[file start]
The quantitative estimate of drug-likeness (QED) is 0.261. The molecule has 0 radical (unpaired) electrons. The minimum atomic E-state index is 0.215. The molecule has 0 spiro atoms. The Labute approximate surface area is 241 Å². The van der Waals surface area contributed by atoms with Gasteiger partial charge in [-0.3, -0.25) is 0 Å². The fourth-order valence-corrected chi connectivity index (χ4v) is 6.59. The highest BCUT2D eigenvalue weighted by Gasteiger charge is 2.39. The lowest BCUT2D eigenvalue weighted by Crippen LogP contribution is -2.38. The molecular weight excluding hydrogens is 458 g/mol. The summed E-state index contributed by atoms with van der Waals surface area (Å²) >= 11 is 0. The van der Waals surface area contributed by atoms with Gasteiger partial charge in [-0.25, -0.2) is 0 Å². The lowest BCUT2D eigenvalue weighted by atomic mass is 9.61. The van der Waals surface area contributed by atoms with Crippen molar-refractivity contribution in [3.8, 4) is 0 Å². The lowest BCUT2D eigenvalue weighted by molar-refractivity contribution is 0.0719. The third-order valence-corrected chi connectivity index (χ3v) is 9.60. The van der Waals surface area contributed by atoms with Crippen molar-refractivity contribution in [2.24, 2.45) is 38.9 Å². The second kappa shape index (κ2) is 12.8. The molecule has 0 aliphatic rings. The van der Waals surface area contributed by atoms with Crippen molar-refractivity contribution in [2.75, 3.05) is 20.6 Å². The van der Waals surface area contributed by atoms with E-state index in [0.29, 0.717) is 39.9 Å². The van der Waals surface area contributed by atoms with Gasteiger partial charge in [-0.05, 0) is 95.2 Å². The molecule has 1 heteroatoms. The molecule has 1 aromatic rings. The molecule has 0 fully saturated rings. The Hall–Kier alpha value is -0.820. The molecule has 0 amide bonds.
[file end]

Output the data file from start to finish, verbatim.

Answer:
The quantitative estimate of drug-likeness (QED) is 0.261. The molecule has 0 radical (unpaired) electrons. The minimum atomic E-state index is 0.215. The molecule has 0 spiro atoms. The Labute approximate surface area is 241 Å². The van der Waals surface area contributed by atoms with Gasteiger partial charge in [-0.3, -0.25) is 0 Å². The fourth-order valence-corrected chi connectivity index (χ4v) is 6.59. The highest BCUT2D eigenvalue weighted by Gasteiger charge is 2.39. The lowest BCUT2D eigenvalue weighted by Crippen LogP contribution is -2.38. The molecular weight excluding hydrogens is 458 g/mol. The summed E-state index contributed by atoms with van der Waals surface area (Å²) >= 11 is 0. The van der Waals surface area contributed by atoms with Gasteiger partial charge in [-0.25, -0.2) is 0 Å². The lowest BCUT2D eigenvalue weighted by atomic mass is 9.61. The van der Waals surface area contributed by atoms with Crippen molar-refractivity contribution in [3.8, 4) is 0 Å². The lowest BCUT2D eigenvalue weighted by molar-refractivity contribution is 0.0719. The third-order valence-corrected chi connectivity index (χ3v) is 9.60. The van der Waals surface area contributed by atoms with Crippen molar-refractivity contribution in [2.24, 2.45) is 38.9 Å². The second kappa shape index (κ2) is 12.8. The molecule has 0 aliphatic rings. The van der Waals surface area contributed by atoms with Crippen molar-refractivity contribution in [2.75, 3.05) is 20.6 Å². The van der Waals surface area contributed by atoms with E-state index in [0.29, 0.717) is 39.9 Å². The van der Waals surface area contributed by atoms with Gasteiger partial charge in [-0.05, 0) is 95.2 Å². The molecule has 1 heteroatoms. The molecule has 1 aromatic rings. The molecule has 0 fully saturated rings. The Hall–Kier alpha value is -0.820. The molecule has 0 amide bonds.